Posted 9:04 p.m. March 5
by Robert Friedman
U-WIRE (DC BUREAU)
(U-WIRE) WASHINGTON – Binge drinking among high school students is on the rise, and teenage girls becoming more likely to drink alcohol than teenage boys, according to a study released last week.
An analysis of national data conducted by the National Center on Addiction and Substance Abuse (CASA) found that 48 percent of girls and 52 percent of boys surveyed reported drinking.
According to the survey, 31 percent of 10th grade girls and 34 percent of 10th grade boys admitted to binge drinking in 1999, compared to 22.4 percent of girls and 31.4 percent of boys in 1991. Binge drinking is defined as more than five drinks in row.
The data shows that among ninth-graders the traditional gender gap between the amount of male and female drinkers is closing. At that age, 40 percent of girls and 41 percent of boys report drinking, with 22 percent of boys and 20 percent of girls binge drinking.
“We found that girls want to be one of the boys, so they go drink-for-drink with them,” said CASA President Joseph Califano. “Also, girls are under enormous pressure to have sex, and alcohol is a big disinhibitor.”
The report also noted that underage drinking accounts for 25 percent of all alcohol consumption in the United States, drawing sharp criticism from many youth advocates.
Peter Cressy, president of the Distilled Spirits Council of the United States called that percentage “absolutely, statistically wrong.”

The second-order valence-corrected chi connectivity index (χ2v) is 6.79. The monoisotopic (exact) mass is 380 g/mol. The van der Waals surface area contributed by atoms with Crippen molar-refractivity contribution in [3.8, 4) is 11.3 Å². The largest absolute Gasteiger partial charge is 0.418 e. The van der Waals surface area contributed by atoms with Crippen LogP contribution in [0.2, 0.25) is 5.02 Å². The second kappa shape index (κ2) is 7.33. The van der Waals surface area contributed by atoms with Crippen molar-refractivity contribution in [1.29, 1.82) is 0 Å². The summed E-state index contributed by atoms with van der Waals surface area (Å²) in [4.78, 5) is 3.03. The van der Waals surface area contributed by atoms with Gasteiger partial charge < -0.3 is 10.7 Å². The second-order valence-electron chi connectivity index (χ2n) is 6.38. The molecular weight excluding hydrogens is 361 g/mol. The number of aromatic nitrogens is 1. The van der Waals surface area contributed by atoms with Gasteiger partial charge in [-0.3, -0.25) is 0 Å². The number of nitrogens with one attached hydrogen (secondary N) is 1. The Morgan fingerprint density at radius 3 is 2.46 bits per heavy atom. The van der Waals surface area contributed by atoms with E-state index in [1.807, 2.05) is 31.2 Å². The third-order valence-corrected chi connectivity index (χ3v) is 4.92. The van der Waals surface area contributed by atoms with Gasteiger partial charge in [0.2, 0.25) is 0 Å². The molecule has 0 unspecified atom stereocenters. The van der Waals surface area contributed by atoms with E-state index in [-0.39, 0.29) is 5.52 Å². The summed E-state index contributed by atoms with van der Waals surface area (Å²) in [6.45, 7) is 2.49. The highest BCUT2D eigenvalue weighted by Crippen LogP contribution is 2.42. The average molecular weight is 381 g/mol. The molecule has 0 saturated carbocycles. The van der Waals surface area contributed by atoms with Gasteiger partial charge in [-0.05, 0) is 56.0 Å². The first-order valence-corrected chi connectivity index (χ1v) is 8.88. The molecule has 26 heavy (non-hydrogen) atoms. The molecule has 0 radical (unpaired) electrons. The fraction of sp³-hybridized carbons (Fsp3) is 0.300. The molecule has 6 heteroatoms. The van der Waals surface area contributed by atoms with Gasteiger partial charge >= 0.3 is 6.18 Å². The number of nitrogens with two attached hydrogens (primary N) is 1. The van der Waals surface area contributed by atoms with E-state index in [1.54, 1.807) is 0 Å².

The Substance Abuse and Mental Health Services Administration, who provided the data for CASA, said that the percentage was closer to 11.4 percent of total consumption. CASA supported their analysis by claiming that the 11.4 percent figure excludes underage binge drinkers.
Regardless of the actual percentage, it is clear that underage drinking is an even larger problem now that is has been in the past.
Peggy Sapp, president of National Family Partnership said, “Parents must understand that they are the first line of defense in raising healthy children.”
The Centers for Disease Control and Prevention found that 42 percent of ninth-graders had their first drink before the age of 13. This statistic coincides with the trend found by CASA: most teens who experiment with alcohol continue to use it.
CASA is calling for stricter alcohol policies and a campaign against underage drinking.
In the past decade, $120 million has been spent to counter the trend of rising underage drinking numbers.